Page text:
Trace India's Intangible Cultural Heritage listed by UNESCO - Part II

Team FWDI 07 Feb 2023 444 views
Trace India's Intangible Cultural Heritage listed by UNESCO - Part II

Traditional Brass and Copper Arts of Utensil Making By Thatheras of Jandiala Guru, Punjab

Brass and copper utensils were typical of the Indian kitchen in the olden eras. The art of making these utensils were praiseworthy. The historic practice is nearly lost except the band of people - the Thatheras of Jandiala Guru in Punjab. The olden custom and tradition of brass and copper utensils making had made its name on the UNESCO intangible cultural heritage in India.

The art of the making of the utensils is important, both in utility and ritual. Copper, brass and kansa (an alloy of copper, zinc and ton) are mostly used. These utensils are suggested by Ayurveda, the historic Indian science of health and fitness for cooking and eating. The utilization and sales of the said utensils is thought to have decreased over time as their maintenance is very frustrating. As people bring stainless or metal in their kitchen, the custom and tradition and the artwork is dropping its value.

Sankirtana, Ritual Singing, Drumming and Dancing Of Manipur

Sankirtana can be an art of ritual performing, drumming and dance that has religious origins in the North East Indian province of Manipur. The initial custom and tradition has been inscribed on the UNESCO intangible cultural heritage of India.

Marking the various in the lives of Vaishnava folks of Manipur, Sankirtana carries a number of artwork forms. The custom and tradition was begun by the Manipuri Hindus in the 15th century by princesses in palaces. Later, it distributed to all sides of the say and is reported to be been its pinnacle in the 18th century. People thought in other yugas - Dwapar, Treta, Satya, you can obtain 'punya' (merit) in a variety of ways which would cause you to ''Moksha'' (transcendence) from the group of birth, however in Kaliyuga, punya and moksha is attainable through Sankirtan. Sankirtan uses 100 different rhythmic variants to compliment the name of lord and feel your spirit cleansed in the harmonious melodies.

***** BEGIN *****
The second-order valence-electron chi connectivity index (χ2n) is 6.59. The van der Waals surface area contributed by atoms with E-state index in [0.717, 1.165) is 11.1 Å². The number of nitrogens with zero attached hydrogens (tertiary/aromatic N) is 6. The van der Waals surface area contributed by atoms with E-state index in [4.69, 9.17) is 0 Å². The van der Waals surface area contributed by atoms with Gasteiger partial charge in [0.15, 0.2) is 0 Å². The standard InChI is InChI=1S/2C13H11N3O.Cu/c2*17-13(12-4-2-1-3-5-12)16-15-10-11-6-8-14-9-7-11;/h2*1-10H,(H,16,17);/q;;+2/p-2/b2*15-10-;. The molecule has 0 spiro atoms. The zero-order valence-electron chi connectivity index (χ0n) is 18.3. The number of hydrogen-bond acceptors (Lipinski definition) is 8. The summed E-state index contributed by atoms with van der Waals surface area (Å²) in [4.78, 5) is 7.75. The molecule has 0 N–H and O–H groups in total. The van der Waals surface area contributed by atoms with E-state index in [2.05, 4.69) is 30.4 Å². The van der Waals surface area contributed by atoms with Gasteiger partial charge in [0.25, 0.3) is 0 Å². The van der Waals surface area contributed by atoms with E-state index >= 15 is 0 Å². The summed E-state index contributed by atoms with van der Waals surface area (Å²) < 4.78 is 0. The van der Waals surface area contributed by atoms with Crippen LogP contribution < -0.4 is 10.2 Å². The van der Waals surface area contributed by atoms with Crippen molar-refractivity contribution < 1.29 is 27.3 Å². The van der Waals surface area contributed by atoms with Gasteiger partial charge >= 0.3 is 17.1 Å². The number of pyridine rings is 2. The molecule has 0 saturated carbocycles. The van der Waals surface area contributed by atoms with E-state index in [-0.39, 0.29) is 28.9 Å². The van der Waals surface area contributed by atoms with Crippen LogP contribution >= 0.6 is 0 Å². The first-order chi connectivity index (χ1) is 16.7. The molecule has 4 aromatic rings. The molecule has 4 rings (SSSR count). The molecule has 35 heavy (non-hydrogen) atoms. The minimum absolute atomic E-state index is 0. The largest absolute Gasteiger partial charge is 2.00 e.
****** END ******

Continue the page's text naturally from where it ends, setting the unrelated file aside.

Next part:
Buddhist Texts Chanting of Ladakh

Buddhism is a widespread religion which includes ancient origins in India. It's very much an integral part of the Indian culture and history. The chanting of Buddhist text in monasteries of Ladakh is currently inscribed on the UNESCO Cultural Heritage of India.

Chanting of sacred text is thought to have positive impact on both performers and listeners, taking the soul towards religious enlightenment. Chanting is definitely an auspicious ritual of Buddhism. Ladakh, known as little Tibet has historic origins of Buddhism in the high mountains of Himalayas. Two major sects of Buddhism in Ladakh are the Mahayana and the Vajrayana. The Buddhist monks are called lamas. The chanting of the holy text of Buddhism is conducted in organizations. The ritual is conducted throughout a monastery event, or on religious bliss in an exclusive residence. There is a special dress for the chanting and the lamas make hand gestures with each chant to signify what Buddha preached.

Click here to know more about "Trace India's Intangible Cultural Heritage listed by UNESCO - Part I" - http://www.fourwheeldriveindia.com/blog/trace-indias-intangible-cultural-heritage-listed-by-unesco-part-i/

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